Exercise and your menstrual cycle

Exercise and your menstrual cycle
September 9, 2020 Marisa Michael

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Exercise and your menstrual cycle

You may have heard about how you can match your training to your menstrual cycle. Is this right? How do you do it? Find out more about what the phases are, what each one means for your training, and how to manage nutrition. We’ll debunk some myths along the way.

What are the phases of the menstrual cycle?

Before understanding if and how to match exercise training to your cycle, you first need to understand what the phases of your cycle are. The first phase is called the follicular phase. It starts on day 1 of your period and lasts until around day 13-15, depending on your particular cycle length. The second phase is called the luteal phase. It lasts from day 16-ish until day 28 or whenever your cycle is done and your period starts again.

The follicular phase 

  • Days 1-15
  • Low estrogen
  • Low progesterone
  • Strength training may feel easier

Late follicular phase

  • Days 10-15
  • High estrogen
  • Low progesterone
  • Ovulation occurs in or near this phase

Luteal phase

  • Days 16-28
  • High estrogen
  • High progesterone
  • Reaction time, thermoregulation, blood sugar, and exercise capacity may be decreased.

What does estrogen do for exercise performance?

  • It may have anabolic effects (this is good, this means it can assist in muscle-building)
  • It may help metabolism by increasing glycogen uptake and sparing glycogen stores
  • It may have antioxidant properties to help manage effects of inflammation and muscle soreness
  • It may help you with more intense exercise

What does progesterone do for exercise performance?

  • It may work against estrogen

Should I plan different exercises around my menstrual cycle?

It depends. There is actually not a lot of scientific evidence to show that menstrual cycles impact exercise performance or adaptations. In fact, an excellent meta analysis on exercise and menstrual cycles shows that out of 78 studies looking at this topic, they can only say that the effect seems trivial. “The results indicate that on average, exercise performance might be trivially reduced during the early follicular phase of the menstrual cycle compared with all other menstrual cycle phases.”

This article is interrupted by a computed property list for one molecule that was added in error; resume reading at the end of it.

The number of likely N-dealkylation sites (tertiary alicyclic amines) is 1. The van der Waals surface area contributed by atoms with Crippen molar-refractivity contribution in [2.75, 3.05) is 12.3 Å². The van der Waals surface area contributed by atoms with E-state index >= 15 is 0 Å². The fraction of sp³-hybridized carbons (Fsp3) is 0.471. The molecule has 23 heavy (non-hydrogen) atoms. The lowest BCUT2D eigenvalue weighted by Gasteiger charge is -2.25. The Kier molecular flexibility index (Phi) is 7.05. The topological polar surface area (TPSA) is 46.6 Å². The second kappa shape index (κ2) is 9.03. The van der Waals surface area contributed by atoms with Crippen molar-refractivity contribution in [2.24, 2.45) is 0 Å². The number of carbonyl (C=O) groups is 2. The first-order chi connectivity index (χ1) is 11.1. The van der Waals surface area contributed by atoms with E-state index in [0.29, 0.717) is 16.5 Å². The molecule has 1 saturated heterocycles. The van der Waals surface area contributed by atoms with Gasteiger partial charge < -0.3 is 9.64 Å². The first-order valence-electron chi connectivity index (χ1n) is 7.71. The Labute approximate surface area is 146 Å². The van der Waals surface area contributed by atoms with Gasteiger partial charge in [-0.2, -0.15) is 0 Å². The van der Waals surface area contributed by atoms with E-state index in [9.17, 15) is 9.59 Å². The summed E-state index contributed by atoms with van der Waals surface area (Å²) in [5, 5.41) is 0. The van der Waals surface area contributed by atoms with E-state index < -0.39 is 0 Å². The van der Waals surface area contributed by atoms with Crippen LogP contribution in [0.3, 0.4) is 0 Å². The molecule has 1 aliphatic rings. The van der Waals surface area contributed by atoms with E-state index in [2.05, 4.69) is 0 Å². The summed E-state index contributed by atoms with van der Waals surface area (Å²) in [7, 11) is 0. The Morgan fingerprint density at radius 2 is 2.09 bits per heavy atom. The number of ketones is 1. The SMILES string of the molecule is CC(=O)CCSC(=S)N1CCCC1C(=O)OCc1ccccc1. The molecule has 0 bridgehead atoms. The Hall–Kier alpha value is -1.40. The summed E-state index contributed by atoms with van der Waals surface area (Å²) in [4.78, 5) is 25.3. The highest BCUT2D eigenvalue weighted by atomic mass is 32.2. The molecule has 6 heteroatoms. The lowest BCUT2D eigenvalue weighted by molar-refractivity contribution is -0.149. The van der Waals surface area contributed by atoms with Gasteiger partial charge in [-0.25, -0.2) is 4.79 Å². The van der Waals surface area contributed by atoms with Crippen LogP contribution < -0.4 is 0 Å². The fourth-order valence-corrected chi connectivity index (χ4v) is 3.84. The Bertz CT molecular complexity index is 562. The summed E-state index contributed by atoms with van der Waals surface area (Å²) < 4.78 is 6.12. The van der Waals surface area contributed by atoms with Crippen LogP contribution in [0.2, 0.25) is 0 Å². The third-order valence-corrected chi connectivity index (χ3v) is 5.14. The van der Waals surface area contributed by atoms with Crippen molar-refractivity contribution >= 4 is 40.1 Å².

Another study looked at menstrual cycle research and how it impacts fatigue. This also showed inconclusive and trivial effects.

There is a lot of research, and a lot of it shows mixed results. This is due to a number of factors, including the way researchers assessed which phase the women were in at the time of the study, and how they assessed exercise performance. Overall, there is nothing in the research that says you need to alter your training a specific way to match up with your training cycle. 

The popular researcher Dr. Stacy Sims has a lot of good resources on how to train for your cycle. A personal opinion: A lot of her claims are strongly worded and not backed by robust science. Although she has some good advice, I have noted that she sometimes extrapolates too much or states things as fact when they are really still being explored.

Match your training to your symptoms